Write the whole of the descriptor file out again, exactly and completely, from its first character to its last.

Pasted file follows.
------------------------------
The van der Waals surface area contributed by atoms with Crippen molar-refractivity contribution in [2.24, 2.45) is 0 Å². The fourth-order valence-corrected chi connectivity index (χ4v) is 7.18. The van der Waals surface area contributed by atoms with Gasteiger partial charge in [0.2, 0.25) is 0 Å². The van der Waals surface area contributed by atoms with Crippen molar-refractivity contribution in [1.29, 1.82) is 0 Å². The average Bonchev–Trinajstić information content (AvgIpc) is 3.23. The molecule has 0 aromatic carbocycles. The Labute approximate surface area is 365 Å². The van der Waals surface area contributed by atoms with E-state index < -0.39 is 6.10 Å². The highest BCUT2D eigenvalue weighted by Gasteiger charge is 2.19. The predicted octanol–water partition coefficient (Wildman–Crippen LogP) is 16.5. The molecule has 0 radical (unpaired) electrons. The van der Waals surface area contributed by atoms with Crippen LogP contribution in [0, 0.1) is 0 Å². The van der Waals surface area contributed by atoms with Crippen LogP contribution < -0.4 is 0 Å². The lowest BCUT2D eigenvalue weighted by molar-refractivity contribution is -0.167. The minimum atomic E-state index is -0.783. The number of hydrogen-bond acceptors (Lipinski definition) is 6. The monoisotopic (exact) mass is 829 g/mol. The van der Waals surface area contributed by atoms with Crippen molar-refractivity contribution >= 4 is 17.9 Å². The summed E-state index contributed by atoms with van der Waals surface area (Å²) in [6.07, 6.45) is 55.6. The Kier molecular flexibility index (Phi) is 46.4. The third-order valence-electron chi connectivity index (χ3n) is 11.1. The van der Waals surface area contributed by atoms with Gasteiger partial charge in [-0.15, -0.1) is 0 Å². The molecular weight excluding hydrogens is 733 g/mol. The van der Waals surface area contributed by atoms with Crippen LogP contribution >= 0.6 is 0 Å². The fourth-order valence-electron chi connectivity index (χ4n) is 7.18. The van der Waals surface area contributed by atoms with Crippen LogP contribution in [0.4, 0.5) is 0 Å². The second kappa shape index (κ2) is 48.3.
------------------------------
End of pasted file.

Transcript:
The van der Waals surface area contributed by atoms with Crippen molar-refractivity contribution in [2.24, 2.45) is 0 Å². The fourth-order valence-corrected chi connectivity index (χ4v) is 7.18. The van der Waals surface area contributed by atoms with Gasteiger partial charge in [0.2, 0.25) is 0 Å². The van der Waals surface area contributed by atoms with Crippen molar-refractivity contribution in [1.29, 1.82) is 0 Å². The average Bonchev–Trinajstić information content (AvgIpc) is 3.23. The molecule has 0 aromatic carbocycles. The Labute approximate surface area is 365 Å². The van der Waals surface area contributed by atoms with E-state index < -0.39 is 6.10 Å². The highest BCUT2D eigenvalue weighted by Gasteiger charge is 2.19. The predicted octanol–water partition coefficient (Wildman–Crippen LogP) is 16.5. The molecule has 0 radical (unpaired) electrons. The van der Waals surface area contributed by atoms with Crippen LogP contribution in [0, 0.1) is 0 Å². The van der Waals surface area contributed by atoms with Crippen LogP contribution < -0.4 is 0 Å². The lowest BCUT2D eigenvalue weighted by molar-refractivity contribution is -0.167. The minimum atomic E-state index is -0.783. The number of hydrogen-bond acceptors (Lipinski definition) is 6. The monoisotopic (exact) mass is 829 g/mol. The van der Waals surface area contributed by atoms with Crippen molar-refractivity contribution >= 4 is 17.9 Å². The summed E-state index contributed by atoms with van der Waals surface area (Å²) in [6.07, 6.45) is 55.6. The Kier molecular flexibility index (Phi) is 46.4. The third-order valence-electron chi connectivity index (χ3n) is 11.1. The van der Waals surface area contributed by atoms with Gasteiger partial charge in [-0.15, -0.1) is 0 Å². The molecular weight excluding hydrogens is 733 g/mol. The van der Waals surface area contributed by atoms with Crippen LogP contribution >= 0.6 is 0 Å². The fourth-order valence-electron chi connectivity index (χ4n) is 7.18. The van der Waals surface area contributed by atoms with Crippen LogP contribution in [0.4, 0.5) is 0 Å². The second kappa shape index (κ2) is 48.3.